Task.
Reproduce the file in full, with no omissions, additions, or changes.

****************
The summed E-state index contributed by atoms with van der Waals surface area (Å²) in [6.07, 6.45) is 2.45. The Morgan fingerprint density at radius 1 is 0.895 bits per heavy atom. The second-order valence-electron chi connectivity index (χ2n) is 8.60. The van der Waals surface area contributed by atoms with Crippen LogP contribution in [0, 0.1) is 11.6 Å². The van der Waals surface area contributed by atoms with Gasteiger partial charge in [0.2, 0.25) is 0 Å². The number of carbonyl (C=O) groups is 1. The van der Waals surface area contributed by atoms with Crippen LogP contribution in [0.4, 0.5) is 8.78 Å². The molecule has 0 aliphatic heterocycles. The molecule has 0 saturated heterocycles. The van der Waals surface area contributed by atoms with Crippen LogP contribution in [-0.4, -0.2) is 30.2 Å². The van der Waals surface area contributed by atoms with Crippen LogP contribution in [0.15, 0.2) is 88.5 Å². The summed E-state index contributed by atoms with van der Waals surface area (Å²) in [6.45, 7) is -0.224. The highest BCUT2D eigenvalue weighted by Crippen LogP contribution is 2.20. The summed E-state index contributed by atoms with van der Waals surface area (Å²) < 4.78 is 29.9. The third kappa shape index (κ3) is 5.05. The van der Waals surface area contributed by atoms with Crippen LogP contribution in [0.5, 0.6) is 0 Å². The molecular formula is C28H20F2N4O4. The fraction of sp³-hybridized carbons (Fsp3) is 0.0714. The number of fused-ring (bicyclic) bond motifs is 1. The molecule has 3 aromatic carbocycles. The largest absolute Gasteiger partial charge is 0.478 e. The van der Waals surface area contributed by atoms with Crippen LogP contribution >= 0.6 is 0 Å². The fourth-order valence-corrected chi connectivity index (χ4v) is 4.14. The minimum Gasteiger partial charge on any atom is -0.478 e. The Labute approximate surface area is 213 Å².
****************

The summed E-state index contributed by atoms with van der Waals surface area (Å²) in [6.07, 6.45) is 2.45. The Morgan fingerprint density at radius 1 is 0.895 bits per heavy atom. The second-order valence-electron chi connectivity index (χ2n) is 8.60. The van der Waals surface area contributed by atoms with Crippen LogP contribution in [0, 0.1) is 11.6 Å². The van der Waals surface area contributed by atoms with Gasteiger partial charge in [0.2, 0.25) is 0 Å². The number of carbonyl (C=O) groups is 1. The van der Waals surface area contributed by atoms with Crippen LogP contribution in [0.4, 0.5) is 8.78 Å². The molecule has 0 aliphatic heterocycles. The molecule has 0 saturated heterocycles. The van der Waals surface area contributed by atoms with Crippen LogP contribution in [-0.4, -0.2) is 30.2 Å². The van der Waals surface area contributed by atoms with Crippen LogP contribution in [0.15, 0.2) is 88.5 Å². The summed E-state index contributed by atoms with van der Waals surface area (Å²) in [6.45, 7) is -0.224. The highest BCUT2D eigenvalue weighted by Crippen LogP contribution is 2.20. The summed E-state index contributed by atoms with van der Waals surface area (Å²) < 4.78 is 29.9. The third kappa shape index (κ3) is 5.05. The van der Waals surface area contributed by atoms with Crippen LogP contribution in [0.5, 0.6) is 0 Å². The molecular formula is C28H20F2N4O4. The fraction of sp³-hybridized carbons (Fsp3) is 0.0714. The number of fused-ring (bicyclic) bond motifs is 1. The molecule has 3 aromatic carbocycles. The largest absolute Gasteiger partial charge is 0.478 e. The van der Waals surface area contributed by atoms with Crippen LogP contribution >= 0.6 is 0 Å². The fourth-order valence-corrected chi connectivity index (χ4v) is 4.14. The minimum Gasteiger partial charge on any atom is -0.478 e. The Labute approximate surface area is 213 Å².